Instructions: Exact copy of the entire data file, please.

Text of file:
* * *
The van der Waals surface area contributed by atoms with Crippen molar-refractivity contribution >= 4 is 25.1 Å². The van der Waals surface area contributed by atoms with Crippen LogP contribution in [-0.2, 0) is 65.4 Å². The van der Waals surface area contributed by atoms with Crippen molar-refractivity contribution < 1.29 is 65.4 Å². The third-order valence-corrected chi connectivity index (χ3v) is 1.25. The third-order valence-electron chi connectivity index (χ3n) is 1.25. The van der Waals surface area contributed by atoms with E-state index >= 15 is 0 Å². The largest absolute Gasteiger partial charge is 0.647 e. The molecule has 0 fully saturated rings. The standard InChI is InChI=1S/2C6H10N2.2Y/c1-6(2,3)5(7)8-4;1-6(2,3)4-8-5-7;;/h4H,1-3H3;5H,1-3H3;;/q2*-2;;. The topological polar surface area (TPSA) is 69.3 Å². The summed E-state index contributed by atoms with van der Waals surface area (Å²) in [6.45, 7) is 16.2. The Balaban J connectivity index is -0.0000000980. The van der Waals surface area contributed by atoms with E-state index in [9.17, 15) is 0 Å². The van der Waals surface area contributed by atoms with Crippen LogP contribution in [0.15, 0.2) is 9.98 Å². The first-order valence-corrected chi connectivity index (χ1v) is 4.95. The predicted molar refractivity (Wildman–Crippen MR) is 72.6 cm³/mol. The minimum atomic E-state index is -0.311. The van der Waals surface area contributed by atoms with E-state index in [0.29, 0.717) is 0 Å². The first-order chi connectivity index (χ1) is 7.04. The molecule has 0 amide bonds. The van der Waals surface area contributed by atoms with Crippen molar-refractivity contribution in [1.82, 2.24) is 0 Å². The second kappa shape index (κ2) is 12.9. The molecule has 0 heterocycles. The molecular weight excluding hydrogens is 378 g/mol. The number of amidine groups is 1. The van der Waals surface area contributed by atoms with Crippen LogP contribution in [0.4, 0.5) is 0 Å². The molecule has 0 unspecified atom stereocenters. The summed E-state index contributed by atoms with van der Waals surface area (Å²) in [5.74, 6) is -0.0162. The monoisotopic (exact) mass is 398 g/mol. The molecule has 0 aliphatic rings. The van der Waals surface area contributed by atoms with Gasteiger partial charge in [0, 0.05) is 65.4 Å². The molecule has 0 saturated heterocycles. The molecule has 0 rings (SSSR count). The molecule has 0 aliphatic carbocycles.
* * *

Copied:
The van der Waals surface area contributed by atoms with Crippen molar-refractivity contribution >= 4 is 25.1 Å². The van der Waals surface area contributed by atoms with Crippen LogP contribution in [-0.2, 0) is 65.4 Å². The van der Waals surface area contributed by atoms with Crippen molar-refractivity contribution < 1.29 is 65.4 Å². The third-order valence-corrected chi connectivity index (χ3v) is 1.25. The third-order valence-electron chi connectivity index (χ3n) is 1.25. The van der Waals surface area contributed by atoms with E-state index >= 15 is 0 Å². The largest absolute Gasteiger partial charge is 0.647 e. The molecule has 0 fully saturated rings. The standard InChI is InChI=1S/2C6H10N2.2Y/c1-6(2,3)5(7)8-4;1-6(2,3)4-8-5-7;;/h4H,1-3H3;5H,1-3H3;;/q2*-2;;. The topological polar surface area (TPSA) is 69.3 Å². The summed E-state index contributed by atoms with van der Waals surface area (Å²) in [6.45, 7) is 16.2. The Balaban J connectivity index is -0.0000000980. The van der Waals surface area contributed by atoms with E-state index in [9.17, 15) is 0 Å². The van der Waals surface area contributed by atoms with Crippen LogP contribution in [0.15, 0.2) is 9.98 Å². The first-order valence-corrected chi connectivity index (χ1v) is 4.95. The predicted molar refractivity (Wildman–Crippen MR) is 72.6 cm³/mol. The minimum atomic E-state index is -0.311. The van der Waals surface area contributed by atoms with E-state index in [0.29, 0.717) is 0 Å². The first-order chi connectivity index (χ1) is 7.04. The molecule has 0 amide bonds. The van der Waals surface area contributed by atoms with Crippen molar-refractivity contribution in [1.82, 2.24) is 0 Å². The second kappa shape index (κ2) is 12.9. The molecule has 0 heterocycles. The molecular weight excluding hydrogens is 378 g/mol. The number of amidine groups is 1. The van der Waals surface area contributed by atoms with Crippen LogP contribution in [0.4, 0.5) is 0 Å². The molecule has 0 unspecified atom stereocenters. The summed E-state index contributed by atoms with van der Waals surface area (Å²) in [5.74, 6) is -0.0162. The monoisotopic (exact) mass is 398 g/mol. The molecule has 0 aliphatic rings. The van der Waals surface area contributed by atoms with Gasteiger partial charge in [0, 0.05) is 65.4 Å². The molecule has 0 saturated heterocycles. The molecule has 0 rings (SSSR count). The molecule has 0 aliphatic carbocycles.